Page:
To ensure effective protection for consumers, the level 2 delegated acts for the Insurance Distribution Directive (IDD) must respect the original framework agreed by EU policymakers in the level 1 legislative text, according to Insurance Europe, the European insurance and reinsurance federation.
However, in response to a European Insurance and Occupational Pensions Authority (EIOPA) consultation on its draft technical advice on possible delegated acts for the IDD, Insurance Europe pointed out a number of instances in the proposals in EIOPA’s draft technical advice that go beyond the rules set out in the IDD.
On product oversight and governance (POG), Insurance Europe said that consumers should remain free to purchase insurance products that meet their individual demands and needs, even though they fall outside of the pre-set target market. Distributors should therefore be able to sell outside of the pre-set target market where appropriate.
William Vidonja, head of conduct of business at Insurance Europe, commented: “Prohibiting sales outside of the target market would run against the interests of consumers and it would clearly exceed the level 1 requirements, which aim to ensure that insurance products meet the needs of the target market. For the same reasons, there should not be a requirement to specify a ‘negative’ target market. It should also be made clear that the POG proposals are not intended to lead to any price controls or detailed provisions on product design, as this clearly goes beyond the identification of a target market.”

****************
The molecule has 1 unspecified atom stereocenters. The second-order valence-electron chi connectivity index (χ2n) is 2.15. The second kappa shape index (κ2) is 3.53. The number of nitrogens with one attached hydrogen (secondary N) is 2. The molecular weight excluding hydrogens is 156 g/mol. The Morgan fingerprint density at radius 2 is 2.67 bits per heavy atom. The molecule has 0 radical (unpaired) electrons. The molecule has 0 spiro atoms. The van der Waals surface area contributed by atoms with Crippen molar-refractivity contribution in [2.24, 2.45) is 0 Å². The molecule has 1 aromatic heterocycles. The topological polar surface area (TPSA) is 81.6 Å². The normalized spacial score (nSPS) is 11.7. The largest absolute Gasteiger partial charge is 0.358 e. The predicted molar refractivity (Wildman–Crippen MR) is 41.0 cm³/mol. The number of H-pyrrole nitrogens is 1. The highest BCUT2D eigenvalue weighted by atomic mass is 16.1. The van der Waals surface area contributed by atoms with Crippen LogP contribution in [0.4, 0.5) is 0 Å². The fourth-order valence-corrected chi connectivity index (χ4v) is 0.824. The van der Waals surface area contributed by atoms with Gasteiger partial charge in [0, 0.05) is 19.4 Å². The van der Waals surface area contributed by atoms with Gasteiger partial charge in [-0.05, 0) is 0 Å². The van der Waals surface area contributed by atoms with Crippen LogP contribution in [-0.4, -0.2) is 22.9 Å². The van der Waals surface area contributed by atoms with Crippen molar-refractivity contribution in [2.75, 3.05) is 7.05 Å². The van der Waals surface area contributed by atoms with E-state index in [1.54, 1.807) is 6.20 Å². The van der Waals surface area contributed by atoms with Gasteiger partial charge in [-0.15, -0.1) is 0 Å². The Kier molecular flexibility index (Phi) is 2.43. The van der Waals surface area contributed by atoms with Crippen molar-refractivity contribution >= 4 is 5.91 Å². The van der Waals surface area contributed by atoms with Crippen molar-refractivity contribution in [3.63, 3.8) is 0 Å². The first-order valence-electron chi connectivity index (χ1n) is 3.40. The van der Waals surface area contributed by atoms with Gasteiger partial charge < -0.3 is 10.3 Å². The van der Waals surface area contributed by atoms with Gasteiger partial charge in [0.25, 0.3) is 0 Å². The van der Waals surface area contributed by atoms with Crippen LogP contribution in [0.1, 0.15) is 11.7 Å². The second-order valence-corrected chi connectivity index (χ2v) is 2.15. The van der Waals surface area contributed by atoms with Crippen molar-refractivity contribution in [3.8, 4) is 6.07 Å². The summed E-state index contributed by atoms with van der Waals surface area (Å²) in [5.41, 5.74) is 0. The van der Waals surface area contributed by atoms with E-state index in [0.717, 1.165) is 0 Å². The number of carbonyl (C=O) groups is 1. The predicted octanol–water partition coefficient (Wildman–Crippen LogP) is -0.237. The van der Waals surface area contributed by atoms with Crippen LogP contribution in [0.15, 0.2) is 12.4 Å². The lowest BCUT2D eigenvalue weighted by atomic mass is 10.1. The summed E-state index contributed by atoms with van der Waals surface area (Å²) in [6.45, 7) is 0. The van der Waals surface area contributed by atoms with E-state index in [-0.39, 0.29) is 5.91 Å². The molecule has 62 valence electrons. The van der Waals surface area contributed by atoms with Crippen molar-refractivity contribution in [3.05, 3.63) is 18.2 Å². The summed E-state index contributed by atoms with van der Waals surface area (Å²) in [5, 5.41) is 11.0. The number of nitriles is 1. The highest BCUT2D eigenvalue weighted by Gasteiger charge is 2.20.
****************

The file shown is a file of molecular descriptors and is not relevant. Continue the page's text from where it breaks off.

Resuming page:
Insurance Europe also believes that the IDD rules on conflicts of interest must take into account the insurance-specific characteristics of insurance-based investment products (IBIPs), as the original legislation had intended, and that commission-based remuneration should not, in itself, be viewed as a conflict of interest.
Vidonja said: “There is no overarching ban on commissions under the IDD. In contrast, the EU co-legislators decided to leave it explicitly as an option for member states. It is not up to EIOPA to introduce rules that will give rise to a de facto ban on commissions and interfere with this option. By specifying a broad list of inducements that are considered to pose a high risk of detriment to quality of the service, EIOPA is in effect doing just that.”
Similarly, EIOPA’s list of high-level criteria to assess non-complex insurance-based investment products will result in a de facto ban on execution-only products. This approach would seriously undermine another explicit member state option in the IDD that permits the execution-only sale of non-complex IBIPs.
Vidonja added: “It is extremely important that the overall process for finalising the delegated acts is completed as soon as possible. Many of the requirements will require significant changes to current business models and organisational structures, which will take time and significant costs to implement. Companies must therefore be left with sufficient time after the final level 2 delegated acts are confirmed to effectively prepare and implement the new rules, while minimising additional and unnecessary costs.”